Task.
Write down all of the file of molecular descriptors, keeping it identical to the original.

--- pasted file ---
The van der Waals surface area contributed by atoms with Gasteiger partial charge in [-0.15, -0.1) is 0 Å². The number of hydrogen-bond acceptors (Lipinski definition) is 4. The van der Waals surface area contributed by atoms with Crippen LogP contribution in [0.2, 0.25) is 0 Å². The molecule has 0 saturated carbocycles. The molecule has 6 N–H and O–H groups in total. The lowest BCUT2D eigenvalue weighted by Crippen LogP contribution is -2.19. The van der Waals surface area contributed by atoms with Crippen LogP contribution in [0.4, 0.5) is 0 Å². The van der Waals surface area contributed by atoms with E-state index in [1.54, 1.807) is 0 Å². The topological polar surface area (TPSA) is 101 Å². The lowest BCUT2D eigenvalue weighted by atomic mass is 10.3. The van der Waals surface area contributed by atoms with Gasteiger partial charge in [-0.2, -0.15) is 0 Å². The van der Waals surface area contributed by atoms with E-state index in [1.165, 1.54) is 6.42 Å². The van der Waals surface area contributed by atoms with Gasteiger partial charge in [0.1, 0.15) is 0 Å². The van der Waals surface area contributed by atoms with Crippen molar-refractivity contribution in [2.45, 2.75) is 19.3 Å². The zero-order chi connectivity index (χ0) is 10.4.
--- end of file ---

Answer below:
The van der Waals surface area contributed by atoms with Gasteiger partial charge in [-0.15, -0.1) is 0 Å². The number of hydrogen-bond acceptors (Lipinski definition) is 4. The van der Waals surface area contributed by atoms with Crippen LogP contribution in [0.2, 0.25) is 0 Å². The molecule has 0 saturated carbocycles. The molecule has 6 N–H and O–H groups in total. The lowest BCUT2D eigenvalue weighted by Crippen LogP contribution is -2.19. The van der Waals surface area contributed by atoms with Crippen LogP contribution in [0.4, 0.5) is 0 Å². The van der Waals surface area contributed by atoms with E-state index in [1.54, 1.807) is 0 Å². The topological polar surface area (TPSA) is 101 Å². The lowest BCUT2D eigenvalue weighted by atomic mass is 10.3. The van der Waals surface area contributed by atoms with Gasteiger partial charge in [-0.2, -0.15) is 0 Å². The van der Waals surface area contributed by atoms with E-state index in [1.165, 1.54) is 6.42 Å². The van der Waals surface area contributed by atoms with Gasteiger partial charge in [0.1, 0.15) is 0 Å². The van der Waals surface area contributed by atoms with Crippen molar-refractivity contribution in [2.45, 2.75) is 19.3 Å². The zero-order chi connectivity index (χ0) is 10.4.